Lightning Strike – Trouble at Denaby Main – A Dole Grievance.

July 1935

Mexborough & Swinton Times, July 12 1935

Lightning Strike.
Trouble at Denaby Main.
A Dole Grievance.

A ‘lightning,’ and therefore unofficial strike was declared at Denaby Main colliery on Sunday evening. At the time only 90 men who should have gone down the pit on the night shift were affected, but the morning and afternoon shift also failed to work on Monday, and this meant the whole of the 2,000 employees were involves.

Yesterday the position was unchanged. The pit was still completely idle, only officials and safety men being on duty. The ‘Times’ was informed by a representative of the men that he did not think there would be another meeting of the men before the week-end, probably on Saturday.

The dispute has risen upon a question of unemployment benefit. It is understood that on two days last week the pit ‘played,’ and the men claim that instead of the management informing the Mexborough Labour Exchange authorities that there was no work available for the men the management marked the men ‘absent from work.’ This means that the men will be prevented from obtaining ‘dole’ in respect of the days in question.

It has been stated that only 16 men are affected by this alleged action, but on the men’s side it is held, that the number is considerably larger.

Officials of the Denaby Main branch of the Y.M. A. approached the management on the question on Friday, but were unable to obtain a decision satisfactory to themselves and the men, and at a meeting of the branch at Denaby the following day it was decided on a majority vote to call a strike on the Sunday evening.

This decision was duly carried out, and, with the strike in progress, the next move occurred on Monday evening when mass meeting on the strikers were held at the Reresby Arms, Denaby, and the Mason’s Arms, Mexborough. Both meetings, which lasted about an hour, were extremely well attended, as many Union members as could crowd into the rooms being present.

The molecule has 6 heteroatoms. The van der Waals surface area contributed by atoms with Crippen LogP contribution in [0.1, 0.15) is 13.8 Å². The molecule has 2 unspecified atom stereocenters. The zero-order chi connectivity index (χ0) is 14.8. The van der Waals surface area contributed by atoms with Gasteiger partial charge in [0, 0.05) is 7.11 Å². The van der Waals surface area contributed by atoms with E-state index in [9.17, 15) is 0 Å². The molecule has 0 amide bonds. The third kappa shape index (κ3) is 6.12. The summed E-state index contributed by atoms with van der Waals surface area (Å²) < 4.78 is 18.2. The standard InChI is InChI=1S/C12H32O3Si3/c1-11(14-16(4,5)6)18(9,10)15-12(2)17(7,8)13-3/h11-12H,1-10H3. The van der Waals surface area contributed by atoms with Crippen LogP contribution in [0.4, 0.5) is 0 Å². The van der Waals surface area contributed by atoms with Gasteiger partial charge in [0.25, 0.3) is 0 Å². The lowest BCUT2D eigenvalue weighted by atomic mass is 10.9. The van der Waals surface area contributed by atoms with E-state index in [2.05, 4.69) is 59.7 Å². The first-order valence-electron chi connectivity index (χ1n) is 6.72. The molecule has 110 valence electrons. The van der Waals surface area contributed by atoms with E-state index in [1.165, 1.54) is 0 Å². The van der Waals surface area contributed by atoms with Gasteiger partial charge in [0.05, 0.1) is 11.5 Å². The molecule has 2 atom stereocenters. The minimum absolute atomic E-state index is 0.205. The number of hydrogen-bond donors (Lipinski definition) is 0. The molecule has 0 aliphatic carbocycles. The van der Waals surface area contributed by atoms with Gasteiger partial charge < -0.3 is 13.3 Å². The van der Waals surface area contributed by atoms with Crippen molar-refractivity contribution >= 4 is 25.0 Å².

Opportunity, it is understood, was taken to raise several grievances over the general position of unemployment benefit in so far as they concerned the management, and it was unanimously resolved that there should be no resumption of work until the management were prepared to meet their representatives to discuss the various points at issue.

It had been intimated to the men that the management would not enter into any discussion whatever until the strikes had returned to work, and this position of deadlock having arisen there the matter remains at the moment. On Tuesday a colliery official stated that the next move must come from the men.

A men’s representative told a ‘Times’ reporter that the trouble had been brewing for some months.

As the strike was called without the sanction and authority of the Y.M.A. executive or headquarters staff the men will be precluded from obtaining union strike pay. During the year considerable progress has attended a branch ‘drive’ for increased union membership and the pit is now a fairly strong union colliery.’

The surface workers attended at the pit on Monday to carry out their normal work, but had to be sent home.

Meetings of the men have been fixed for Saturday morning, at the Reresby Arms, Denaby at 10 and at the New Mason’s Arms, Mexborough, at 11.